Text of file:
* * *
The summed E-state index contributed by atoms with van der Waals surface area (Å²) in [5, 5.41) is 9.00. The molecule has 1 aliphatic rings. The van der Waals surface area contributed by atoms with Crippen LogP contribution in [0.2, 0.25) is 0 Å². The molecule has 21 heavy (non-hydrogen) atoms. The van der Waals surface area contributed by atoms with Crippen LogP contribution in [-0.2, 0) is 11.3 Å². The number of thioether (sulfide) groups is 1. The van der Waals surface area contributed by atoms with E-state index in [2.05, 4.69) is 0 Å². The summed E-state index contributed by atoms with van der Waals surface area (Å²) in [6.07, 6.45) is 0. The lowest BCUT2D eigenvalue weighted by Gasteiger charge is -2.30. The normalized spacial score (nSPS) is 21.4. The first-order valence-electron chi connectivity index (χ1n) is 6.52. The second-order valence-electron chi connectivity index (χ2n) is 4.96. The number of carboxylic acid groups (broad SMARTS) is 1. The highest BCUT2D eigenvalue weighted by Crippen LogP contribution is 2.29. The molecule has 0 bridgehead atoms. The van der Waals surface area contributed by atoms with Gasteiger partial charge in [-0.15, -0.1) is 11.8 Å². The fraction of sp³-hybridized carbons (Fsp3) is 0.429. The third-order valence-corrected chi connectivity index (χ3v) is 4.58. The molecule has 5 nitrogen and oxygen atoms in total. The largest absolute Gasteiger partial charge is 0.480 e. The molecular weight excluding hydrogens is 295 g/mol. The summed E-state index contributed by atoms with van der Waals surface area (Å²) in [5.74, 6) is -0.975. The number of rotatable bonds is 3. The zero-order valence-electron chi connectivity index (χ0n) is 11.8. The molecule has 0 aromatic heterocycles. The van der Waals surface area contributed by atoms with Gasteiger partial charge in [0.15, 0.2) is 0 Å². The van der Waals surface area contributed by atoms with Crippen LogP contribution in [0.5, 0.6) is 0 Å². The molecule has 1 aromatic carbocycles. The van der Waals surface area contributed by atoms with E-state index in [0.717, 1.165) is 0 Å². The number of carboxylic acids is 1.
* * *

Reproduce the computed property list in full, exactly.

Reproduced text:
The summed E-state index contributed by atoms with van der Waals surface area (Å²) in [5, 5.41) is 9.00. The molecule has 1 aliphatic rings. The van der Waals surface area contributed by atoms with Crippen LogP contribution in [0.2, 0.25) is 0 Å². The molecule has 21 heavy (non-hydrogen) atoms. The van der Waals surface area contributed by atoms with Crippen LogP contribution in [-0.2, 0) is 11.3 Å². The number of thioether (sulfide) groups is 1. The van der Waals surface area contributed by atoms with E-state index in [2.05, 4.69) is 0 Å². The summed E-state index contributed by atoms with van der Waals surface area (Å²) in [6.07, 6.45) is 0. The lowest BCUT2D eigenvalue weighted by Gasteiger charge is -2.30. The normalized spacial score (nSPS) is 21.4. The first-order valence-electron chi connectivity index (χ1n) is 6.52. The second-order valence-electron chi connectivity index (χ2n) is 4.96. The number of carboxylic acid groups (broad SMARTS) is 1. The highest BCUT2D eigenvalue weighted by Crippen LogP contribution is 2.29. The molecule has 0 bridgehead atoms. The van der Waals surface area contributed by atoms with Gasteiger partial charge in [-0.15, -0.1) is 11.8 Å². The fraction of sp³-hybridized carbons (Fsp3) is 0.429. The third-order valence-corrected chi connectivity index (χ3v) is 4.58. The molecule has 5 nitrogen and oxygen atoms in total. The largest absolute Gasteiger partial charge is 0.480 e. The molecular weight excluding hydrogens is 295 g/mol. The summed E-state index contributed by atoms with van der Waals surface area (Å²) in [5.74, 6) is -0.975. The number of rotatable bonds is 3. The zero-order valence-electron chi connectivity index (χ0n) is 11.8. The molecule has 0 aromatic heterocycles. The van der Waals surface area contributed by atoms with Gasteiger partial charge in [0.15, 0.2) is 0 Å². The van der Waals surface area contributed by atoms with Crippen LogP contribution in [0.5, 0.6) is 0 Å². The molecule has 1 aromatic carbocycles. The van der Waals surface area contributed by atoms with E-state index in [0.717, 1.165) is 0 Å². The number of carboxylic acids is 1.